Summer camp in the middle of a pandemic has been a tech-free, joyous balm for some. For others, though, it’s a pit of anxiety.
Senator Maggie Hassan, a former governor of her state, is working to burnish her centrist image without making political waves.
A group of 37 attorneys general filed a second major multi-state antitrust lawsuit against Google Wednesday, accusing the company of abusing its market power to stifle competitors and forcing consumers into in-app payments that grant the company a hefty cut.
New York Attorney General Letitia James is co-leading the suit alongside with the Tennessee, North Carolina and Utah attorneys general. The bipartisan coalition represents 36 U.S. states, including California, Florida, Massachusetts, New Jersey, New Hampshire, Colorado and Washington, as well as the District of Columbia.
“Through its illegal conduct, the company has ensured that hundreds of millions of Android users turn to Google, and only Google, for the millions of applications they may choose to download to their phones and tablets,” James said in a press release. “Worse yet, Google is squeezing the lifeblood out of millions of small businesses that are only seeking to compete.”
In December, 35 states filed a separate antitrust suit against Google, alleging that the company engaged in illegal behavior to maintain a monopoly on the search business. The Justice Department filed its own antitrust case focused on search last October.
In the new lawsuit, embedded below, the bipartisan coalition of states allege that Google uses “misleading” security warnings to keep consumers and developers within its walled app garden, the Google Play store. But the fees that Google collects from Android app developers are likely the meat of the case.
“Not only has Google acted unlawfully to block potential rivals from competing with its Google Play Store, it has profited by improperly locking app developers and consumers into its own payment processing system and then charging high fees,” District of Columbia Attorney General Karl Racine said.
Like Apple, Google herds all app payment processing into its own service, Google Play Billing, and reaps the rewards: a 30 percent cut of all payments. Much of the criticism here is a case that could — and likely will — be made against Apple, which exerts even more control over its own app ecosystem. Google doesn’t have an iMessage equivalent exclusive app that keeps users locked in in quite the same way.
While the lawsuit discusses Google’s “monopoly power” in the app marketplace, the elephant in the room is Apple — Google’s thriving direct competitor in the mobile software space. The lawsuit argues that consumers face pressure to stay locked into the Android ecosystem, but on the Android side at least, much of that is ultimately familiarity and sunk costs. The argument on the Apple side of the equation here is likely much stronger.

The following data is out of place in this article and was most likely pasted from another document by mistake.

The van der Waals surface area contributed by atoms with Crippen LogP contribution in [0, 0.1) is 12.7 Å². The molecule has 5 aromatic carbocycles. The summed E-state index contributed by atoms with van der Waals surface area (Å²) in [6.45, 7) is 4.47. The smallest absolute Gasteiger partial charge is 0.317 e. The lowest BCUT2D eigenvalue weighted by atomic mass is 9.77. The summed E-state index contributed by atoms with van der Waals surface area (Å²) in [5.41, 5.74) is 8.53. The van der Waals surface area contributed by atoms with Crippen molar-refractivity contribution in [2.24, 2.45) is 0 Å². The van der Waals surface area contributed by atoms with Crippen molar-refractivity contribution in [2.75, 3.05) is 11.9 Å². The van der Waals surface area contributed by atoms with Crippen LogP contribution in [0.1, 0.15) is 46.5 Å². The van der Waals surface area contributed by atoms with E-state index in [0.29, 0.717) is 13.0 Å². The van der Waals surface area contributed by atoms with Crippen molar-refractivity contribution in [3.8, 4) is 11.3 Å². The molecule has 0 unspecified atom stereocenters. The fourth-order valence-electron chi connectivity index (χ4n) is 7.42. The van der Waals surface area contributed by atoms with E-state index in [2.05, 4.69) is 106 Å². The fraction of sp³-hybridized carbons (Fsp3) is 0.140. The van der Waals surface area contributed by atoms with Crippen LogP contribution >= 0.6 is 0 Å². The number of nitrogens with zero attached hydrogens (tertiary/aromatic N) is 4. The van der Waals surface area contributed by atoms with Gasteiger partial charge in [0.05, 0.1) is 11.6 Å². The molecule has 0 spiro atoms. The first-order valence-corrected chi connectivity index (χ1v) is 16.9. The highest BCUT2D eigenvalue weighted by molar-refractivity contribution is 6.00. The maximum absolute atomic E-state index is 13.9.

The din over tech giants squeezing app developers with high mobile payment fees is just getting louder. The new multi-state lawsuit is the latest beat, but the topic has been white hot since Epic took Apple to court over its desire to bypass Apple’s fees by accepting mobile payments outside the App Store. When Epic set up a workaround, Apple kicked it out of the App Store and Epic Games v. Apple was born.
The Justice Department is reportedly already interested in Apple’s own app store practices, along with many state AGs who could launch a separate suit against the company at any time.
Google announced today it’s updating and expanding its digital safety and citizenship curriculum called Be Internet Awesome, which is aimed at helping school-aged children learn to navigate the internet responsibly. First introduced four years ago, the curriculum now reaches 30 countries and millions of kids, says Google. In the update rolling out today, Google has added nearly a dozen more lessons for parents and educators that tackle areas like online gaming, search engines, video consumption, online empathy, cyberbullying and more.
The company says it had commissioned the University of New Hampshire’s Crimes Against Children Research Center to evaluate its existing program, which had last received a significant update back in 2019, when it added lessons that focused on teaching kids to spot disinformation and fake news.
The review found that program did help children in areas like dealing with cyberbullying, online civility and website safety, but recommended improvements in other areas.
Google then partnered with online safety experts like Committee for Children and The Net Safety Collaborative to revise its teaching materials. As a result, it now has lessons tailored to specific age groups and grade levels, and has expanded its array of subjects and set of family resources.
The new lessons include guidance around online gaming, search engines and video consumption, as well as social-emotional learning lessons aimed at helping students address cyberbullying and online harassment.
For example, some of the new lessons discuss search media literacy — meaning, learning how to use search engines like Google’s and evaluating the links and results it returns, as a part of an update to the program’s existing media literacy materials.
Other lessons address issues like practicing empathy online, showing kindness, as well as what to do when you see something upsetting or inappropriate, including cyberbullying.
Concepts related to online gaming are weaved into the new lessons, too, as, today, kids have a lot of their social interactions in online games which often feature ways to interact with other players in real-time and chat.
Here, kids are presented with ideas related to being able to verify an online gamer’s identity — are they really another kid, for example? The materials also explain what sort of private information should not be shared with people online.